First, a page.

All About the Queen of the Hive

With March 8th being International Women's Day, we thought we'd share some fascinating facts about the most important female within a hive colony - the Queen honey bee...

Queen Bee Facts 

  • The only one of her kind, the queen bee is the largest bee in the colony. She has an average lifespan of 2-5yrs, in comparison to the six-week lifespan of a worker bee.
  • A colony's survival relies solely upon the presence of a healthy functioning queen. When worker bees detect the colony has become queenless, they will build queen cells to create a new queen.
  • A queen bee mates just once in her lifetime, stores up to 6 million sperm from multiple drone bees and lays around 1,000-2,000 eggs a day. Once she reaches the end of her reproductive role, she will be replaced.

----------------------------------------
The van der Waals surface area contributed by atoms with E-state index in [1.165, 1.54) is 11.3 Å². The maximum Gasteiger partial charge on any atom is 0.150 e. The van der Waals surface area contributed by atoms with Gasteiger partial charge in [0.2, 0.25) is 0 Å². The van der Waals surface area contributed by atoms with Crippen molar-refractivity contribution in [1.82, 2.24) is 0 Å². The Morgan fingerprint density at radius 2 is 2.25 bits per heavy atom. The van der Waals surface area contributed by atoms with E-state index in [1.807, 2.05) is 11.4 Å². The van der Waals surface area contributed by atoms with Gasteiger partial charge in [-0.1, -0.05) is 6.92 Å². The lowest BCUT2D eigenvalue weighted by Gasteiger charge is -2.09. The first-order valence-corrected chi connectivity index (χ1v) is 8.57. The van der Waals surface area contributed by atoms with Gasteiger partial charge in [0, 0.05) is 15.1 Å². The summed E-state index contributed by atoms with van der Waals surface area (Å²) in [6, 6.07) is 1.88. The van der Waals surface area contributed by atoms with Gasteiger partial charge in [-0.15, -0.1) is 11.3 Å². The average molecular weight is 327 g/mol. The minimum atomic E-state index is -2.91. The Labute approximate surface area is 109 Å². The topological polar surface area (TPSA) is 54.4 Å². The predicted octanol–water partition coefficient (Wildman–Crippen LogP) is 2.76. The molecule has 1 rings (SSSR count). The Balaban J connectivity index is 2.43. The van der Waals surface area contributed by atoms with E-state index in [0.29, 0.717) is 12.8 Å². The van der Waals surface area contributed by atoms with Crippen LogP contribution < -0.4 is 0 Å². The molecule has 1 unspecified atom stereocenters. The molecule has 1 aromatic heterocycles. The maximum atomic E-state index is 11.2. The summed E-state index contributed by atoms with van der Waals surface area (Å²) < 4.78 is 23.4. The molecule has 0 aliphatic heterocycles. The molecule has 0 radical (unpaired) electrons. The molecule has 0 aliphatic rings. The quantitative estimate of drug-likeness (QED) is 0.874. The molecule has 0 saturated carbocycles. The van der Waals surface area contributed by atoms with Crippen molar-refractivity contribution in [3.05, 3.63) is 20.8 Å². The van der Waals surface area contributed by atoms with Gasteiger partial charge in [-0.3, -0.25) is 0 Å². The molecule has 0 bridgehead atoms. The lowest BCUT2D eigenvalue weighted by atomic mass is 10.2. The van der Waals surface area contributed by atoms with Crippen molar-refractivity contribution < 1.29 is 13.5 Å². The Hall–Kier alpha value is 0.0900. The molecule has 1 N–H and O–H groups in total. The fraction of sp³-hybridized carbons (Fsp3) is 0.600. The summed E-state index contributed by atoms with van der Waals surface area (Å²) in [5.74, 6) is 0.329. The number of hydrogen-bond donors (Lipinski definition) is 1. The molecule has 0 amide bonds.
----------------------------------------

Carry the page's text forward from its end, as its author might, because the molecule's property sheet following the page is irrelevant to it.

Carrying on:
• Although the "mother" of a colony and fiercely protected, the rules of the hive are made solely by the worker bees (even that of her own survival).
  • Any fertilised egg has the potential to become a queen. To become a queen bee, the larvae is fed an exclusive diet of royal jelly. It is diet that determines whether a fertilised egg will become a queen or a worker bee.
  • With the queen being so busy laying eggs, she has a group of attendants - these loyal servants follow her around all day, feeding and cleaning her and seeing to her every need.
  • Unlike worker bees, the queen does not leave the hive to collect nectar and pollen. The queen bee will leave the hive only to be mated and to swarm.
  • Each queen has her own unique smell (pheromones); by which all the other bees within the colony recognise her.
  • Due to her weight, when a colony decides it is time to swarm (find a new home), the queen bee's diet will be restricted until she has lost enough weight for her to be able to fly.
  • Like worker bees, the queen bee has a stinger, but she uses this stinger to kill other queen bees before they emerge from their queen cells - as there can only be ONE Queen Bee!